- The Washington Times - Friday, May 5, 2000

NEW YORK U.S. Ambassador Richard Holbrooke arrived in Congo Thursday to further a new U.N. peacekeeping mission in Africa even as another one appears to be collapsing.
Mr. Holbrooke is leading a seven-nation Security Council delegation through central Africa in preparation for expanding the Congo observer force to some 5,500 persons, including observers, security forces and logistical supporters.
The group will spend five days meeting regional leaders to assess their commitment to honoring a fragile cease-fire accord signed in July 1999 in Lusaka, Zambia.
Mr. Holbrooke met for two hours Thursday afternoon with Congolese President Laurent Kabila. The two afterward witnessed the signing of a "Status of Forces Agreement," granting U.N. observers free access to all areas of the country.
"Are we satisfied that on our first morning in Congo we've made a big step forward? You bet," Mr. Holbrooke was quoted as saying.
But as peace efforts inched forward in Congo, U.N. and government officials scrambled to make sense of an escalating conflict between the U.N. peacekeeping contingents and notoriously violent rebels in Sierra Leone.
Forces of the Revolutionary United Front (RUF) began fighting Monday with peacekeepers in three north-central towns, taking military and civilian hostages from Kenyan and Indian battalions and killing four Kenyan peacekeepers.
"Four are missing and presumed dead instead of seven [reported on Wednesday], and others are unaccounted for," spokeswoman Marie Okabe said Thursday. Another four soldiers were wounded, and as many as 69 peacekeepers and civilian staff have apparently been detained by RUF forces.
The Security Council authorized the 11,000-person U.N. Mission in Sierra Leone, known as Unamsil, late last year after the Freetown government and rebel leaders signed peace accords. Rebel leader Foday Sankoh agreed at that time that his troops would disarm and demobilize.
Only 8,700 peacekeepers had been deployed through battle-weary Sierra Leone by last week, and U.N. officials Thursday were still deciding how to proceed.
"I've been on the telephone with several heads of state to try to strengthen the force as quickly as we can," said a visibly fatigued Kofi Annan as he entered U.N. headquarters Thursday afternoon. He said Nigeria and Mali had sent senior officials to Sierra Leone.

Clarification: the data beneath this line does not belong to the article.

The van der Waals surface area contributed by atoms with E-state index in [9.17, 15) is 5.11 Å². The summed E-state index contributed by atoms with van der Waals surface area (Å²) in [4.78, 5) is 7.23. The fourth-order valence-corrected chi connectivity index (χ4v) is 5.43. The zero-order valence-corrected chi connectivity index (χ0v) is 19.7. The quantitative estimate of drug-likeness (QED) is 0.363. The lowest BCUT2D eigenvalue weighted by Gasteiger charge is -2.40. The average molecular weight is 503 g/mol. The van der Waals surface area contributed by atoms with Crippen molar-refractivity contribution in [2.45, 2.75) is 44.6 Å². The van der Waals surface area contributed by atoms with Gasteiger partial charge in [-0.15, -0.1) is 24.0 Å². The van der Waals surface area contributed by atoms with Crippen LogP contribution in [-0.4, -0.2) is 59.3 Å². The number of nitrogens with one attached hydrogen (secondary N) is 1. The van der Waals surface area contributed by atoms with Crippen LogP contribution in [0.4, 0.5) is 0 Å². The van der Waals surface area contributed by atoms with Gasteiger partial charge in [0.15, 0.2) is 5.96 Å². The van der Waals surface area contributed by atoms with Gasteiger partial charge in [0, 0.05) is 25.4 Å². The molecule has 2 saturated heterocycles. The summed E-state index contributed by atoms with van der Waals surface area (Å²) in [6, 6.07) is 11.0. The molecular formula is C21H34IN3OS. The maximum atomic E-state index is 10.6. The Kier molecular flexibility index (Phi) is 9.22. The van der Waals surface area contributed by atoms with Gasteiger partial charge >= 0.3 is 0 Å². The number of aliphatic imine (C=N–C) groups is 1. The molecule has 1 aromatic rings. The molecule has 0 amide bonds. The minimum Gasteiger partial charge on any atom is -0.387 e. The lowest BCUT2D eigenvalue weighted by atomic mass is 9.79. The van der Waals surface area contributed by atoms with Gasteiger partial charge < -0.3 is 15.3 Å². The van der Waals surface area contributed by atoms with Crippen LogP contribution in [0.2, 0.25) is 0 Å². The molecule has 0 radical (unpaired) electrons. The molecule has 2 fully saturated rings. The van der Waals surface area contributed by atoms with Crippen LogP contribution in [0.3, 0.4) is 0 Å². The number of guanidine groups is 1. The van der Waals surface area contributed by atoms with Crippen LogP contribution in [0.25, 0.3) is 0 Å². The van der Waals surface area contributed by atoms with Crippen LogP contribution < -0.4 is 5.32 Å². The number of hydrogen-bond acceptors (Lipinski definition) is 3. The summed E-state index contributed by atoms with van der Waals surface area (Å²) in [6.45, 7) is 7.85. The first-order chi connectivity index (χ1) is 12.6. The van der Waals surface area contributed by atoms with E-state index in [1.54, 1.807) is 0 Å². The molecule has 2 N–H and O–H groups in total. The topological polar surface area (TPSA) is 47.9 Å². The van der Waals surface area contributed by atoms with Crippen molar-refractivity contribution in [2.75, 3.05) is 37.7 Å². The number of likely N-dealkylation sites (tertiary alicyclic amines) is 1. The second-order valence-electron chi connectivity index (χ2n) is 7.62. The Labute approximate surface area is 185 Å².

Mr. Sankoh who claimed his RUF guerrillas were provoked by biased peacekeepers ordered Thursday that the captive U.N. personnel be released.
But officials are clearly concerned that he has violated agreements in the past and may not have control over his guerrillas.
Although Mr. Sankoh was granted amnesty under peace accords signed last summer in Lome, Togo, officials and human rights organizations Thursday branded him a war criminal. U.N. officials said he may be held accountable for atrocities committed since the often-violated agreement was signed.
It is nearly impossible for U.N. officials to contemplate Congo's cease-fire without thinking about the broken promises of Sierra Leone.
"The behavior of Foday Sankoh and his troops risks complicating the situation and the deployment of troops for the Congo because the member states will be discouraged from sending their troops to Africa," Mr. Annan said in Paris before returning Thursday from a two-week visit to West Africa.
After this week's violence, he said, "I think there's going to be very little encouragement for [Western nations] to get involved in operations in Africa."
In Washington, critics of U.N. peacekeeping said the Sierra Leonean debacle calls for extra vigilance before expanding the mission in Congo where peacekeepers will attempt to enforce a cease-fire agreed to by six governments and three rebel factions.
Although no American troops will be involved, the United States is assessed one-third the cost of all U.N. peacekeeping missions.
In Kinshasa, Congo, Thursday, Mr. Holbrooke acknowledged the difficulties of trying to advance an extremely complicated mission when another relatively straightforward one is collapsing.
"I have no doubt that what has happened in Sierra Leone will have an impact in Washington," he said.

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